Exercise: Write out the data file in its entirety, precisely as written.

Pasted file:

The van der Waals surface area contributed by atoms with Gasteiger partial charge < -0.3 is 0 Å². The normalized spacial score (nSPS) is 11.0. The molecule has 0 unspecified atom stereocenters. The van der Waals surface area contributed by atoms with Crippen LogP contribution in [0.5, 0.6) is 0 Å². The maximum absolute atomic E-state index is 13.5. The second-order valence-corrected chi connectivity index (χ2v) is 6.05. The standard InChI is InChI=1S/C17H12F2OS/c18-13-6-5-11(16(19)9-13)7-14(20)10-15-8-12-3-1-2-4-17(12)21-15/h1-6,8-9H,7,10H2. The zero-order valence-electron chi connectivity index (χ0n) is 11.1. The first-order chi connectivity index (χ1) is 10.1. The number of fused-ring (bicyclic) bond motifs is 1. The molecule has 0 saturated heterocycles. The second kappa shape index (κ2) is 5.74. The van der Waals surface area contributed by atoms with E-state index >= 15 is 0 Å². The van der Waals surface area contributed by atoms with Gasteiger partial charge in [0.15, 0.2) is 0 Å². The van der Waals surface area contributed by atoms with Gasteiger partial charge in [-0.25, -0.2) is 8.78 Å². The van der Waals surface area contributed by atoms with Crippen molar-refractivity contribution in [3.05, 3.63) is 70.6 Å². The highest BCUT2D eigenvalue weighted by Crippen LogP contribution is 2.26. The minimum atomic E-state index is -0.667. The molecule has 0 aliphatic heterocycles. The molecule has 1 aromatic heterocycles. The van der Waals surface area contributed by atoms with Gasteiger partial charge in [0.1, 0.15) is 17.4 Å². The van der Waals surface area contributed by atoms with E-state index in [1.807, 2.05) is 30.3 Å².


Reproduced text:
The van der Waals surface area contributed by atoms with Gasteiger partial charge < -0.3 is 0 Å². The normalized spacial score (nSPS) is 11.0. The molecule has 0 unspecified atom stereocenters. The van der Waals surface area contributed by atoms with Crippen LogP contribution in [0.5, 0.6) is 0 Å². The maximum absolute atomic E-state index is 13.5. The second-order valence-corrected chi connectivity index (χ2v) is 6.05. The standard InChI is InChI=1S/C17H12F2OS/c18-13-6-5-11(16(19)9-13)7-14(20)10-15-8-12-3-1-2-4-17(12)21-15/h1-6,8-9H,7,10H2. The zero-order valence-electron chi connectivity index (χ0n) is 11.1. The first-order chi connectivity index (χ1) is 10.1. The number of fused-ring (bicyclic) bond motifs is 1. The molecule has 0 saturated heterocycles. The second kappa shape index (κ2) is 5.74. The van der Waals surface area contributed by atoms with E-state index >= 15 is 0 Å². The van der Waals surface area contributed by atoms with Gasteiger partial charge in [0.15, 0.2) is 0 Å². The van der Waals surface area contributed by atoms with Gasteiger partial charge in [-0.25, -0.2) is 8.78 Å². The van der Waals surface area contributed by atoms with Crippen molar-refractivity contribution in [3.05, 3.63) is 70.6 Å². The highest BCUT2D eigenvalue weighted by Crippen LogP contribution is 2.26. The minimum atomic E-state index is -0.667. The molecule has 0 aliphatic heterocycles. The molecule has 1 aromatic heterocycles. The van der Waals surface area contributed by atoms with Gasteiger partial charge in [0.1, 0.15) is 17.4 Å². The van der Waals surface area contributed by atoms with E-state index in [1.807, 2.05) is 30.3 Å².